Let us marvel again at the wonder of Biblical prophecy – and praise our Lord Jesus.

Genesis 49:5-7: Keep your distance

Simeon and Levi are brothers—
their swords are weapons of violence.
6 Let me not enter their council,
let me not join their assembly,

for they have killed men in their anger
and hamstrung oxen as they pleased.
7 Cursed be their anger, so fierce,
and their fury, so cruel!
I will scatter them in Jacob
and disperse them in Israel.

‘Do not be misled: “Bad company corrupts good character.”’ (1 Corinthians 15:33).

It is generally true to say we need to get close to people to influence them, to be witnesses by life and by lip. But there are exceptions. Sometimes wisdom dictates: ‘Keep your distance.’ Certain people are carriers of an especially deadly moral virus and we need to put ‘space’ between us and them. For example, someone who has been to rehab, and got off drugs, may well find it necessary to not hang out with her old buddies, who are taking or dealing in drugs. Can a recovering alcoholic risk spending large amounts of time with his former drinking friends? There are situations where you have to put distance between yourself and the conduct and influence of certain other people. It’s a judgment call, but I believe the Holy Spirit will enable us to make wise decisions as we keep in step with Him.

It must have been heart-breaking for Jacob to have to distance himself from two of his sons. In this case he wanted nothing to do with their actions in slaughtering the Shechemites (Gen.34:25-31).

‘Since it was dangerous to be “in their assembly,” God arranged that the two tribes would not be able to assemble or do anything together. The tribe of Simeon was eventually absorbed into the tribe of Judah (Joshua 19:1,9), and the tribe of Levi was given fourty-eight towns to live in, scattered throughout the land (chap.21). Indeed, the brothers were “divided in Jacob and scattered in Israel.” Warren W. Wiersbe: Old Testament Commentary, p.137. Wiersbe also points out that their mistreatment of animals (6b) shows how cruel the brothers were. These dumb-creatures were not in any way responsible for what had happened to their sister. ‘God has a special concern for animals, and we’d better be careful how we treat them. (See Lev.22:26-28; Deut.22:6-7; Ps.36:6; 104:10-30; Jonah 4:11.)’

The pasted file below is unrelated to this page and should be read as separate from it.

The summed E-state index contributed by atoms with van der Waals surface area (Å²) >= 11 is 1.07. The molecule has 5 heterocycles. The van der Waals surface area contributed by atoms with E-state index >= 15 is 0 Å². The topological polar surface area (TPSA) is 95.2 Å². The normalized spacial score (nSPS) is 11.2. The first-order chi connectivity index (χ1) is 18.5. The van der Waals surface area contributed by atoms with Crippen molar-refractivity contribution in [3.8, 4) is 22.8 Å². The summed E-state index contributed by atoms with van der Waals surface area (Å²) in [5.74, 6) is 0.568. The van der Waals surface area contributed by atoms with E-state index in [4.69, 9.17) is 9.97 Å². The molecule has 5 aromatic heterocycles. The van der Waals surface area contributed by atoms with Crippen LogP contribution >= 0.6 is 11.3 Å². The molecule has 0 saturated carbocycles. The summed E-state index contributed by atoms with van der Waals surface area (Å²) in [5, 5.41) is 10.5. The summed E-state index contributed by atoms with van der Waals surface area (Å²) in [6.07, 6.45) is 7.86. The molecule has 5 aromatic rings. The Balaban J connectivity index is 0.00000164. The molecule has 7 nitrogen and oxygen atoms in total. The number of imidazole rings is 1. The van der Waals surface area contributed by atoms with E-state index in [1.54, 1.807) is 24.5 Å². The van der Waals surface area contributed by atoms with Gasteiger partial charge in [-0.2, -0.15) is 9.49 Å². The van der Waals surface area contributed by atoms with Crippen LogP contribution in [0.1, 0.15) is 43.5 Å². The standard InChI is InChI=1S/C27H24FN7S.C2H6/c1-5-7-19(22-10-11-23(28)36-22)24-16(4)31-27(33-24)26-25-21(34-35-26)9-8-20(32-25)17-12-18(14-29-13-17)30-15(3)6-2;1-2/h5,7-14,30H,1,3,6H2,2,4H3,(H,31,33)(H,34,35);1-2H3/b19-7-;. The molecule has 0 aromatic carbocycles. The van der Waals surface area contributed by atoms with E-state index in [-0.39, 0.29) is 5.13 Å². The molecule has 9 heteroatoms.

Genesis 49:3,4: Fall from excellence

Reuben, you are my firstborn,
my might, the first sign of my strength,
excelling in honour, excelling in power.
4 Turbulent as the waters, you will no longer excel,
for you went up onto your father’s bed,
onto my couch and defiled it.

Listening to some of the Olympic results today, I heard that Johnny Brownlee came in fifth in the triathlon, and so was not in the medals. It was another Brit, a suitably modest young chap, Alex Yee, who took silver, and won the glory, and the media’s attention. At least, for the time-being. Getting to the Olympics in the first place, let alone coming in fifth in your field, is quite an achievement. But I note that the one we were previously excited about is quietly replaced by the next ‘hero’ who is put in the spotlight (for five minutes!). This is how life works for the most part, and you need to get used to the idea that there will be someone coming up behind you who will eventually eclipse you. If you happen to be ‘flavour of the month’ there will be another ‘month’ and another ‘flavour’ coming along. Well this a rather long-winded way of saying that in many areas of life there comes a time when you can’t do what you once did, or you can’t do it as well. This especially applies to sport, but not exclusively so. It works out in other arenas too. The years take their toll. Today’s gold medalist will eventually be yesterday’s gold medalist (and possibly a pundit for BBC sport!! It’s not all bad!) There can be an inevitable loss of excellence, or less of ability to produce that level of excellence, which has nothing to do with moral failure. As one of my friends says, it’s just ‘anno domini’.

But how sad it is when the fall from excellence is moral; when, for example, a Christian leader who has served impeccably up to a particular point, then blows everything in a moment, or moments, of madness. They ship-wreck their ministries, and often, tragically, others go down with the ship.

Reuben’s fall was moral. In prophesying over his sons, Jacob begins with the sons of Leah (3-15). Reuben, Jacob’s eldest son, lost his status as firstborn because of his sin with Jacob’s concubine, by which he violated his father’s honour (Gen.35:22). Therefore he would “no longer excel” among his brothers. Rather Joseph would (26).

‘An old sin he’d committed finally caught up with Reuben (35:22; Num.32:23), and he lost his privileges as the firstborn son. Jacob gave that blessing to Joseph and his two sons (1 Chron.5:1-2)…It’s difficult to find in Scripture any member of the tribe of Reuben who distinguished himself as a leader. The tribe declined in numbers between the Exodus and the entrance into the Promised Land (Num.1:20-21; 2:11; 26:7)…’ Warren W. Wiersbe: ‘The Wiersbe Bible Commentary’, pp.136,137.

Sins may be forgiven if we are repentant, but, as we saw yesterday, actions have consequences. We reap what we sow

PRAYER: Lord, life is a minefield, and you know where all the hidden mines are. Please help me to walk carefully through this world, looking to you at all times to be my Shepherd-Guide.

Genesis 49:1,2: Consequences

49 Then Jacob called for his sons and said: “Gather around so I can tell you what will happen to you in days to come.

“Assemble and listen, sons of Jacob;
    listen to your father Israel.